“Come see the red bird, Mom!”

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First, to the news: I’m pleased to announce that Girl Runner is going to Greece! The book has been picked up for translation by Thines Editions. This brings the foreign sales of Girl Runner to eleven languages, plus the US and the UK & Australia. I know. Astonishing, huh.

Every once in awhile it comes to me: thousands of people have read Girl Runner. Thousands of people have taken into their minds this story shaped by my mind. That is a staggering thought, and comes close to fulfilling what I’d hoped to achieve, in thinking back on my early years of hoping to become a writer. It was to be read. Those people who’ve read Girl Runner aren’t thinking about me, Carrie Snyder, they’re thinking about her, Aganetha Smart.

I think that gives me a certain amount of flexibility too, in terms of the choices I intend to make in my career, the projects I intend to pursue, their variety. I see myself as someone who can shape-shift to some degree, with a malleable voice, rather than someone who has a very distinctive style and voice and subject. I can use that in positive ways rather than seeing it as a weakness, but it’s a talent more readily used by someone who doesn’t have a big personal public profile. These stories come from me, but they aren’t me. Or more precisely, I am not them. I am just the mediator, in a sense, or perhaps the medium, the interpreter between worlds.

Ultimately, I’d like to be read because I send out into the world interesting, creative, curious, insightful, moving, maybe even life-giving stories.

It’s a lot to ask. Because it means I want my writing to be excellent. It puts the weight on the writing, and is my writing good enough? Is my thinking deep enough? I don’t honestly know.

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For the purposes of achieving this goal, I’m challenging myself to direct attention and energy onto the books that I write, and to otherwise be at peace with my authentic, ordinary self when asked to appear in public. It’s my problem, not anyone else’s, is what I’m getting around to—I’m the one who has been dissatisfied, in the past, with my public performance or persona, always thinking that I should be more charismatic, more out there, more … well, more not myself. Recently, I’ve been trying to let go. And I’ve found myself surprisingly content with being adequate, average, competent at the jobs that are not within my main area of expertise. I’m not splendid or charismatic on stage, but what I can do is make people feel comfortable in the slightly awkward formal environment. My sense is that that’s something I’m able to offer, and that’s good enough. Forget trying to shine or, much worse, to outshine. It’s not who I am. I’m more of a cozy fire in the fireplace, a friendly candle on the table, a light in the window to show you the way home, here to make you feel comfortable in your environment.

So. Let go. Let go of chasing fame in any way, shape, or form. And keep writing for the writing in any way, shape, or form.

xo, Carrie

Travels with daughter
Unmarked moments

8 Comments

  1. In no way do I want to undercut your good thinking and process around being yourself–in no way at all–but I’ve heard you read and you have a lovely presence and a beautiful reading voice. Absolutely be yourself and deal with your own issues, but know that you are also a pleasure to listen to.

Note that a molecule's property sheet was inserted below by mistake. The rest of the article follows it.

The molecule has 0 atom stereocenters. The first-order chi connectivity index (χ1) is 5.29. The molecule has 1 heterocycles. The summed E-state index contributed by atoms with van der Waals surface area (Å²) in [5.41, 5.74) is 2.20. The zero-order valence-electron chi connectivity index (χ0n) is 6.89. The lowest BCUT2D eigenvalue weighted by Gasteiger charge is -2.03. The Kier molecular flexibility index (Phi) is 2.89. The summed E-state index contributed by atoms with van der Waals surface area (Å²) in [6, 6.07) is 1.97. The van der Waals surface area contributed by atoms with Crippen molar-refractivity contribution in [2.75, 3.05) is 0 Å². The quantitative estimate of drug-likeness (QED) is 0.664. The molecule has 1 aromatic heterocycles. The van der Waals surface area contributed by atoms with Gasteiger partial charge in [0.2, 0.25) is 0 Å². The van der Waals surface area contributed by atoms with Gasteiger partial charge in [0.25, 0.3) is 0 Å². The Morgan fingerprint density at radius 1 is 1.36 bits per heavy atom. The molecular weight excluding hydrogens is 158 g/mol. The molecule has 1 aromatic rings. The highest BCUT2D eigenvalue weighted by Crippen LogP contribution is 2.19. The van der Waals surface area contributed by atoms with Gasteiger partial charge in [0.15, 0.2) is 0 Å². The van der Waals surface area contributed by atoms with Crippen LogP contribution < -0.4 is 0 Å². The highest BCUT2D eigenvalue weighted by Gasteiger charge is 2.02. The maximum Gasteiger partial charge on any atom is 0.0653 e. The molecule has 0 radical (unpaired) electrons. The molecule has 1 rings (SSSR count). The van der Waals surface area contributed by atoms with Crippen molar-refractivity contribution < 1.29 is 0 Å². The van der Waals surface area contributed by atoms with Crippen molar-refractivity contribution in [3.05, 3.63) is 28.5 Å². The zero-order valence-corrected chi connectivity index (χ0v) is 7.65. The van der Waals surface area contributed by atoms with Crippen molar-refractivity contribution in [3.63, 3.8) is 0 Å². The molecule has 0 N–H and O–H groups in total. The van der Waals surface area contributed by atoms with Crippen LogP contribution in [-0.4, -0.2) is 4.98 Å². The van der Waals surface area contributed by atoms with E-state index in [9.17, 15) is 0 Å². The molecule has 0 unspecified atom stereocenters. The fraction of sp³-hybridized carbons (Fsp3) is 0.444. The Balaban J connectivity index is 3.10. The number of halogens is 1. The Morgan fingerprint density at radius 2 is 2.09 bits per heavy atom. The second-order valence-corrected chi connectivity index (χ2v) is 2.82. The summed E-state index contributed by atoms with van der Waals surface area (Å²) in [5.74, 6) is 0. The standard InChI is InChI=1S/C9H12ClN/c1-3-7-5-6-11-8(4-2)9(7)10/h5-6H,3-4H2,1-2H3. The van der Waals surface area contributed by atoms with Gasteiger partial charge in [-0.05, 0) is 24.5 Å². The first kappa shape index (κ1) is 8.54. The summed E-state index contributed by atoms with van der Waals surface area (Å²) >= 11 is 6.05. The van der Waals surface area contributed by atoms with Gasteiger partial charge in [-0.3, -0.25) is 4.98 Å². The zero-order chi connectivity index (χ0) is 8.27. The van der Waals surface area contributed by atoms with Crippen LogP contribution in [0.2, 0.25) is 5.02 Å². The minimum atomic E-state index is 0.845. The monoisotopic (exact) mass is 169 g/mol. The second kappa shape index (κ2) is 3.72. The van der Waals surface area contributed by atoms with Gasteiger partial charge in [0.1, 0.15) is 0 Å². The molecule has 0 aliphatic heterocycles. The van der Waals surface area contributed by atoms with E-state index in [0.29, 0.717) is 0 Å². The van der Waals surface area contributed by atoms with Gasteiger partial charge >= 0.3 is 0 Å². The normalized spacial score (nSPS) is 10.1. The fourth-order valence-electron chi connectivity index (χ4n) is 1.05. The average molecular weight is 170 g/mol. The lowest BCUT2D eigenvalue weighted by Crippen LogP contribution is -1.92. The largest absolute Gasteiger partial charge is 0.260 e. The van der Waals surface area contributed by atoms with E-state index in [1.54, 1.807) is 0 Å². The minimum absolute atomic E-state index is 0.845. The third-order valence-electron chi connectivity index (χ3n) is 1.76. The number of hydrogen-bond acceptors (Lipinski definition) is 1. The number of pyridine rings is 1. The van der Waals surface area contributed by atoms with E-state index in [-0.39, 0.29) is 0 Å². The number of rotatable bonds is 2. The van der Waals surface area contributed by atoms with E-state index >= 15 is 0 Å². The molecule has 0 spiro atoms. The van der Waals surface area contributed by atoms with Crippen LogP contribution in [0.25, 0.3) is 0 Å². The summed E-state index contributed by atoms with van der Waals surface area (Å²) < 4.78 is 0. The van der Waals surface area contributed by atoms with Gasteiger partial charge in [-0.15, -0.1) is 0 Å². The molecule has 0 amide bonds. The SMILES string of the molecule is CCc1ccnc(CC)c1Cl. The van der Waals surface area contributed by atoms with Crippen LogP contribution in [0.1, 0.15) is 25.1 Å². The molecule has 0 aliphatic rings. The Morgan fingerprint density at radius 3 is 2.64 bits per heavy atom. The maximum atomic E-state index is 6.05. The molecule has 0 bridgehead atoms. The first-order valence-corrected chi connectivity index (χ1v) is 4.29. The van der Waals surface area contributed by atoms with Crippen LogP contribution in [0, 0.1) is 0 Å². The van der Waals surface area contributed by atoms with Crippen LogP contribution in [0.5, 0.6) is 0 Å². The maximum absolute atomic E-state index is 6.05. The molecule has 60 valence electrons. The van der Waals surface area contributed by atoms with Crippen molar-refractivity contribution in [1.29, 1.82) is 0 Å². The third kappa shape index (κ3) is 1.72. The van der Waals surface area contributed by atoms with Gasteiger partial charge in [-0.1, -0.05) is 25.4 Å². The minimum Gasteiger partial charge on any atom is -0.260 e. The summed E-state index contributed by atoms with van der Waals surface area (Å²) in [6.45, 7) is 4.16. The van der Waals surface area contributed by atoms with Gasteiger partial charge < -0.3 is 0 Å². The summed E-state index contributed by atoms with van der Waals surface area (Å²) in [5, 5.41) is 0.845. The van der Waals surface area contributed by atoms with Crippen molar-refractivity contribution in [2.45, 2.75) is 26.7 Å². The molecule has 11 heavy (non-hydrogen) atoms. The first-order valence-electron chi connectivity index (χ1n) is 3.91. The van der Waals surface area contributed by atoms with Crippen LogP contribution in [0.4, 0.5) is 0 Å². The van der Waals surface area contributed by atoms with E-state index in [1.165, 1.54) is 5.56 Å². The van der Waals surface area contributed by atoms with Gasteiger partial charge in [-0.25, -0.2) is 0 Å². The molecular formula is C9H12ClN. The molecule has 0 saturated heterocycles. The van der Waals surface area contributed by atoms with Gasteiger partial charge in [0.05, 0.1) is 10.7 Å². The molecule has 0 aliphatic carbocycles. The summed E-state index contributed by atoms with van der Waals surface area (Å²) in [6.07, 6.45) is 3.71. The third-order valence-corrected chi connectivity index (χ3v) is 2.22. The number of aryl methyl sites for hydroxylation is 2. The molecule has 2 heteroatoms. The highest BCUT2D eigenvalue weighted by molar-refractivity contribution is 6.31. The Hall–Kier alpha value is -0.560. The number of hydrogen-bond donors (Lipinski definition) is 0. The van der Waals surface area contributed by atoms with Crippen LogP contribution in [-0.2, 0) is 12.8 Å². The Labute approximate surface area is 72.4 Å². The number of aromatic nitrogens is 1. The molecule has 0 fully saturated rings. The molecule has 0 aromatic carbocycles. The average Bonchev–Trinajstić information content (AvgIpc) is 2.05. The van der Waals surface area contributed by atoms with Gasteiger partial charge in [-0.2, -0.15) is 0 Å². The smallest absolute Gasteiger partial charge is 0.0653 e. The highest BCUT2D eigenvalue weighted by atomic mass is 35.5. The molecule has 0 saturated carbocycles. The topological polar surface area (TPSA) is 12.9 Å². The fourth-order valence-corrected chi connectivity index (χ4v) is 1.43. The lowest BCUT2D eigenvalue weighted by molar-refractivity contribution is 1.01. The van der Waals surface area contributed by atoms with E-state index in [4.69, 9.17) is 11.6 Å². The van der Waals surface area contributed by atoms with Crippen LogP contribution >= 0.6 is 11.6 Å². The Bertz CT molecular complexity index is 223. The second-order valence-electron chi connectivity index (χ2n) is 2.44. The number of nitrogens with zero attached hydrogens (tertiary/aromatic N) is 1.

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    • Thank you, Susan! And I didn’t mean to suggest that I’m deficient at reading, etc., (and in fact, I really love the reading part of readings!), only that I tend to be hyper-critical of my own performances and by setting the bar a bit lower, even it means aiming for adequate, decent, not-half-bad, it somehow eases my mind and frees me to focus my energy on the writing rather than sweat the rest of it.

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  2. Your question, “Is my writing good enough?” reminds me of what C. S. Lewis says about originality. (Forgive the unreconstructed sexist language of the 1940’s!)

    “Even in literature and art, no man who bothers about originality will ever be original: whereas if you simply try to tell the truth (without caring twopence how often it has been told before) you will, nine times out of ten, become original without ever having noticed it.” And, “No man who values originality will ever be original. But try to tell the truth as you see it, try to do any bit of work as well as it can be done for the work’s sake, and what men call originality will come unsought.”

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    • This is wonderful. Thank you, John.

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  3. I read this, and found it insightful as always. Then I see the red bird again on my newsfeed. And go Wait! What about the red bird? So here I am reading it again. Oh. I kick myself a bit. I think that I am just like the ladies my friend heard leaving the Barnes exhibition of fine art in Toronto some years back. One says to the other, “But I didn’t see any barns.” Anyway. You are so great. Bye!

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    • Thanks, Heather! (Did you see the red bird?) 🙂

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  4. Hi Carrie,

    I have thought of you as holding a candle and of your writing as a light. You inspire me by attending to your craft, daily. I enjoy your honesty, your elegance, and your gentleness. xo Anne

    Reply
    • Anne, reading your comment yesterday felt like receiving a blessing. Thank you for taking time to reach out. I hope your writing practice is thriving. xo, Carrie

      Reply

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